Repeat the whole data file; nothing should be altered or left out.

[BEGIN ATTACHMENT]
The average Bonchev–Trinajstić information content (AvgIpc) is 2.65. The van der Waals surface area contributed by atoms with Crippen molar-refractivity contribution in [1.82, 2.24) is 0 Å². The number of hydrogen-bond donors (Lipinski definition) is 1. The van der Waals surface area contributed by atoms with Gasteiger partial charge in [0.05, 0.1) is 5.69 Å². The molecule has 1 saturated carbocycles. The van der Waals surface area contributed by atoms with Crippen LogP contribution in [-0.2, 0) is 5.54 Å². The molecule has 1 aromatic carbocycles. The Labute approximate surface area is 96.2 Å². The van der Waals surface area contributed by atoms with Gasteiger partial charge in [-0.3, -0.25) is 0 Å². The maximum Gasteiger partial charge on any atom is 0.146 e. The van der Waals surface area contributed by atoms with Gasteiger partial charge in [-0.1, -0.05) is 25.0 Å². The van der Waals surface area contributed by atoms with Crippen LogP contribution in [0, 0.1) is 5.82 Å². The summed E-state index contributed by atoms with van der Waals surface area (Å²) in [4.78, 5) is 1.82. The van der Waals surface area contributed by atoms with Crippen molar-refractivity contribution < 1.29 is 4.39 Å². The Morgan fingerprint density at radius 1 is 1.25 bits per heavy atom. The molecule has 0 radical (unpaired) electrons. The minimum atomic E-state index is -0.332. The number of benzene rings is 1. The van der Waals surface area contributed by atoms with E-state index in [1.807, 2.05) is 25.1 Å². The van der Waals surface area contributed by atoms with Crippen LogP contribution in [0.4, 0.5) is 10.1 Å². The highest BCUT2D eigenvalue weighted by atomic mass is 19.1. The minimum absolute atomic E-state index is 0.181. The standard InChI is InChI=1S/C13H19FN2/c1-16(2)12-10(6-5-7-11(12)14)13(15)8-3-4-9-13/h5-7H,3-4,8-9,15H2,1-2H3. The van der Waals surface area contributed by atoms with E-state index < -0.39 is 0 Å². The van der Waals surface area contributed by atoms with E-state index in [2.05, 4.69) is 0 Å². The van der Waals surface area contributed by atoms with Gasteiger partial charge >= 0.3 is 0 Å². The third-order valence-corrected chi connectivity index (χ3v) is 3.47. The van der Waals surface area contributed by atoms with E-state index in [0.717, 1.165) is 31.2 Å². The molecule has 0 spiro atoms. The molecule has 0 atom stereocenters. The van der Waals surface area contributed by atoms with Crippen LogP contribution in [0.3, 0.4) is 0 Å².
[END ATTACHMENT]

The average Bonchev–Trinajstić information content (AvgIpc) is 2.65. The van der Waals surface area contributed by atoms with Crippen molar-refractivity contribution in [1.82, 2.24) is 0 Å². The number of hydrogen-bond donors (Lipinski definition) is 1. The van der Waals surface area contributed by atoms with Gasteiger partial charge in [0.05, 0.1) is 5.69 Å². The molecule has 1 saturated carbocycles. The van der Waals surface area contributed by atoms with Crippen LogP contribution in [-0.2, 0) is 5.54 Å². The molecule has 1 aromatic carbocycles. The Labute approximate surface area is 96.2 Å². The van der Waals surface area contributed by atoms with Gasteiger partial charge in [-0.3, -0.25) is 0 Å². The maximum Gasteiger partial charge on any atom is 0.146 e. The van der Waals surface area contributed by atoms with Gasteiger partial charge in [-0.1, -0.05) is 25.0 Å². The van der Waals surface area contributed by atoms with Crippen LogP contribution in [0, 0.1) is 5.82 Å². The summed E-state index contributed by atoms with van der Waals surface area (Å²) in [4.78, 5) is 1.82. The van der Waals surface area contributed by atoms with Crippen molar-refractivity contribution < 1.29 is 4.39 Å². The Morgan fingerprint density at radius 1 is 1.25 bits per heavy atom. The molecule has 0 radical (unpaired) electrons. The minimum atomic E-state index is -0.332. The number of benzene rings is 1. The van der Waals surface area contributed by atoms with E-state index in [1.807, 2.05) is 25.1 Å². The van der Waals surface area contributed by atoms with Crippen LogP contribution in [0.4, 0.5) is 10.1 Å². The highest BCUT2D eigenvalue weighted by atomic mass is 19.1. The minimum absolute atomic E-state index is 0.181. The standard InChI is InChI=1S/C13H19FN2/c1-16(2)12-10(6-5-7-11(12)14)13(15)8-3-4-9-13/h5-7H,3-4,8-9,15H2,1-2H3. The van der Waals surface area contributed by atoms with E-state index < -0.39 is 0 Å². The van der Waals surface area contributed by atoms with E-state index in [2.05, 4.69) is 0 Å². The van der Waals surface area contributed by atoms with Gasteiger partial charge >= 0.3 is 0 Å². The third-order valence-corrected chi connectivity index (χ3v) is 3.47. The van der Waals surface area contributed by atoms with E-state index in [0.717, 1.165) is 31.2 Å². The molecule has 0 spiro atoms. The molecule has 0 atom stereocenters. The van der Waals surface area contributed by atoms with Crippen LogP contribution in [0.3, 0.4) is 0 Å².